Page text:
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328 Phil. 1168


[ G.R. No. 118590, July 30, 1996 ]




Will the writ of certiorari issue to reverse the dismissal of a complaint by the Investigating Prosecutor, which dismissal was upheld by the Undersecretary of Justice? Corollarily, is mandamus available to compel said prosecutor to file an information against private respondents?

These questions were answered by this Court in resolving the instant petition for certiorari and mandamus under Rule 65 of the Rules of Court seeking to set aside the Order[1] dated October 18, 1994 issued by respondent Undersecretary of Justice, denying the appeal of petitioner and upholding the Resolution[2] of respondent Prosecutor dismissing the criminal complaint docketed as I.S. No. 91-2012 for "Violation of P.D. 1612 (Anti-Fencing Law of 1979)" against private respondents.

After receipt of and judicious deliberation on the Comments by respondents and the Consolidated Reply, the Court considered the case submitted for resolution without need of memoranda by the parties.
The Facts

As a result of conducting an inventory, petitioner discovered that there was systematic pilferage of company properties by stock clerks and drivers for almost a year. Losses occasioned thereby amounted to "not less than" six million five hundred thousand pesos (P6,500,000.00).[3] The pilfered materials were diverted and sold to hardware stores in Cubao, Quezon City, identified as the MC Industrial Sales and the Seato Trading Company, Inc., owned by private respondents, Ching and Spouses Say, respectively.[4]

Petitioner sought the assistance of the National Bureau of Investigation (NBI) to further investigate the pilferages in order for it to take the appropriate legal action against the persons responsible.

In the afternoon of August 28, 1991, pursuant to search warrants[5] issued by Judge Felix M. de Guzman, Branch 99, Regional Trial Court, Quezon City, a search was conducted in the premises of Eduardo Ching at 15-A and C and No. 22 Pittsburgh St., Cubao, and in the premises of the San Juan Enterprises/Seato Trading Inc. (owned by Anthony and Cecilia Say) located at No. 110 20th Avenue, Cubao, Quezon City. Seized from Ching were three (3) pieces of phenolic plywood, and from the Spouses Say, six hundred fifteen (615) pieces of such plywood.[6] The seized items had an estimated aggregate value of one million pesos (P1,000,000.00).[7] These items were later identified by petitioner corporation as among those stolen/pilfered from its warehouse in Cainta, Rizal.[8]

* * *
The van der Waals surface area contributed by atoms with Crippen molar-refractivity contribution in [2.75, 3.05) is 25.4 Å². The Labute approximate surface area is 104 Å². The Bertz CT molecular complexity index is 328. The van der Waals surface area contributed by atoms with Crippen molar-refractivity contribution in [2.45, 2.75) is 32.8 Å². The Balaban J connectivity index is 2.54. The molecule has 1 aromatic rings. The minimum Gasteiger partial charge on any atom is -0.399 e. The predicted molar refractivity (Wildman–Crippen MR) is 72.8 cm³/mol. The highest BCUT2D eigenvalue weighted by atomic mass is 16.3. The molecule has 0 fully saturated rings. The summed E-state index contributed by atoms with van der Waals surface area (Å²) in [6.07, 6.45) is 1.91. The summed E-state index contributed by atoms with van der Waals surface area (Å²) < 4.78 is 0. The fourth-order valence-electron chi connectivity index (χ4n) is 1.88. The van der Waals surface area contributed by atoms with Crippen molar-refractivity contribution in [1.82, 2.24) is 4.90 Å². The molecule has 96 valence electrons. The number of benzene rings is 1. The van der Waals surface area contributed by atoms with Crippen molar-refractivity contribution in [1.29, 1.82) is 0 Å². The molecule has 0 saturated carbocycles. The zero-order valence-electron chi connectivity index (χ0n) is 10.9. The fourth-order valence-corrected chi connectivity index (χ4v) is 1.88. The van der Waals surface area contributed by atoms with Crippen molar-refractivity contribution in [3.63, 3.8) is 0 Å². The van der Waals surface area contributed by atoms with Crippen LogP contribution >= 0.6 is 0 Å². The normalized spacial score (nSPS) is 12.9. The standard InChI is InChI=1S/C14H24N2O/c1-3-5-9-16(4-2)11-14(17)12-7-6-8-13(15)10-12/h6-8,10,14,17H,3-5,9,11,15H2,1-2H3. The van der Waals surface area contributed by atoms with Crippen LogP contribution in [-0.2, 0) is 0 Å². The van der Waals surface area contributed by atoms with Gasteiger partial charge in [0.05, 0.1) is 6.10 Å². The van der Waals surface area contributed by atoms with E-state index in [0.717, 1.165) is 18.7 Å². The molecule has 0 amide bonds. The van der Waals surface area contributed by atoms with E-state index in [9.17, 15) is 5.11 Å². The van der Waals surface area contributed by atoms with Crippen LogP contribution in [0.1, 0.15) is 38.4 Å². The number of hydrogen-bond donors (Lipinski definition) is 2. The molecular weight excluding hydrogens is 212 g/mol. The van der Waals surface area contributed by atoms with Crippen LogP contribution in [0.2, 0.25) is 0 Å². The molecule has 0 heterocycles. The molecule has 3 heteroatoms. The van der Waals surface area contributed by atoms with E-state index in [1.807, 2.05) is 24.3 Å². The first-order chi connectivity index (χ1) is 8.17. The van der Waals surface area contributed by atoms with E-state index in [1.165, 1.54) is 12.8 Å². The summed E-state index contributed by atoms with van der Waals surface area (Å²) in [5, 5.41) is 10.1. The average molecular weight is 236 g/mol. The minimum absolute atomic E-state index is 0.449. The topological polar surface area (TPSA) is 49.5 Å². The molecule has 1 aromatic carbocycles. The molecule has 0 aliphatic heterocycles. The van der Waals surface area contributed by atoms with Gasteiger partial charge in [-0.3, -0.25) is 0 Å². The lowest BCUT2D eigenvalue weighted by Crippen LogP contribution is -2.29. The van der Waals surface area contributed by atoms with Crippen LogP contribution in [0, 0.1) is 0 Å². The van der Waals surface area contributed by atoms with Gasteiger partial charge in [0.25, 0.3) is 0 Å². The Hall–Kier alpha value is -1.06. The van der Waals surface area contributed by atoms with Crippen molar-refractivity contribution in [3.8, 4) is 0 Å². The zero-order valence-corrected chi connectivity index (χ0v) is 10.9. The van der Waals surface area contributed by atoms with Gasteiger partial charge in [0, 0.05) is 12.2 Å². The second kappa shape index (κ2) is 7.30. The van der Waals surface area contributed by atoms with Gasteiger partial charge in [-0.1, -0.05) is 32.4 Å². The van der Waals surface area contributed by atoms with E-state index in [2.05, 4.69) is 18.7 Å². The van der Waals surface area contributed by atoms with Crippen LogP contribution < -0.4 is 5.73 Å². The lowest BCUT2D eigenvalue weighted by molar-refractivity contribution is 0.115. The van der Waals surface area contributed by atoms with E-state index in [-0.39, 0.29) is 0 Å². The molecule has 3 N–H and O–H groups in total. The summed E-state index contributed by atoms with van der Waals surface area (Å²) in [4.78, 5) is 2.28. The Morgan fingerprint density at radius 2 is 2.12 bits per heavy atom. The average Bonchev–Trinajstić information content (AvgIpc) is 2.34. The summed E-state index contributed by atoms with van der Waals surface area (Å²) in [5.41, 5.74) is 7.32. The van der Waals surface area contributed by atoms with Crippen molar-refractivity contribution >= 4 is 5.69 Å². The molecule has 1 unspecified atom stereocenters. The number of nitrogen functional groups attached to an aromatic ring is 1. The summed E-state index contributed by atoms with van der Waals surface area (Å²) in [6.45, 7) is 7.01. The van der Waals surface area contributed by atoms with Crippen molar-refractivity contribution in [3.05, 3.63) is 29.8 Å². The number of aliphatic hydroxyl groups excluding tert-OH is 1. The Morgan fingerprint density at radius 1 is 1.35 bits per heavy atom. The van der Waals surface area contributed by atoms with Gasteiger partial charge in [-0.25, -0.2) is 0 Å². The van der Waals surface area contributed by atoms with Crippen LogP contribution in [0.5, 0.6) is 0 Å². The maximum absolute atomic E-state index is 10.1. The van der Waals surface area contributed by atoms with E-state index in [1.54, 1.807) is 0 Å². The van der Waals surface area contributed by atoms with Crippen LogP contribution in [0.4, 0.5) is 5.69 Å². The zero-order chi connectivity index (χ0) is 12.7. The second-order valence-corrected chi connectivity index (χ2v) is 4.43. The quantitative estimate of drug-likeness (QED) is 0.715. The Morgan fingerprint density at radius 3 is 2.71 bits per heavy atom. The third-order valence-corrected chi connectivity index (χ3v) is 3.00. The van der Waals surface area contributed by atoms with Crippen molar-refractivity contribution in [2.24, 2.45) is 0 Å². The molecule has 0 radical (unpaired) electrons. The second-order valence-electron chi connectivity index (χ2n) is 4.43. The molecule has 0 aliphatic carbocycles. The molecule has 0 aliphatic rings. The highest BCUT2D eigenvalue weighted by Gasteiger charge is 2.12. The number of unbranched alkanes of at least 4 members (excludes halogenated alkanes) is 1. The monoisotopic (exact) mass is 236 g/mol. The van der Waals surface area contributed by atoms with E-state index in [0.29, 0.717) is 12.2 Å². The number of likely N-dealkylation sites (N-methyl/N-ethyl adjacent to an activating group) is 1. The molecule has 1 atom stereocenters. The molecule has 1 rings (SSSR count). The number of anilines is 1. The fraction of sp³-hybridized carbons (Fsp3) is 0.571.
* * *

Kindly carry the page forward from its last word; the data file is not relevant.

After investigation, the NBI filed on August 29, 1991 a complaint with the Quezon Prosecutor’s Office recommending the prosecution of private respondent Eduardo L. Ching for violation of P.D. 1612, otherwise known as the Anti-Fencing Law. On September 25, 1991, the NBI filed another complaint with the same office recommending the prosecution of private respondents Anthony Say and Cecilia Say for the same violation.[9] Both complaints were later consolidated and assigned to public respondent Asst. City Prosecutor Semana for preliminary investigation. The NBI also recommended the prosecution of several employees of the petitioner for qualified theft.[10]

Upon evaluating the affidavits of witnesses, counter-affidavits and reply affidavits, the investigating prosecutor in his Resolution[11] recommended dismissal of the case against private respondents, reasoning in part that:
"Fencing as defined by law is the act of any person who, with intent to gain for himself or for another, shall buy, receive, possess, keep, acquire, conceal, sell or dispose of, or shall buy and sell, or in any other manner deal in any article, item, object or anything of value which he knows, or should have known to him (sic), to have been derived from the proceeds of the crime of robbery or theft.

"When SEATO TRADING bought the said marine plywoods from EDUARDO CHING, there is no doubt that the Spouses SAY were buying legitimate goods. They never had any suspicious (sic), even the slightest suspicion, that those marine plywoods were allegedly the subject of thievery since they were buying from a legitimate business enterprises (sic) engaged in the selling of construction materials. They never suspected and they do (sic) not have any reason to suspect because ‘M.C. Industrial Sales’, owned and operated by the Spouses Ching, is duly registered and licensed establishment engaged in the selling of construction materials. Moreover, the SAYS were duly given the proper receipts/sales invoice for all purchases they made from the CHING’S (sic) thus making the transaction over and abovementioned (sic) of what is legitimate.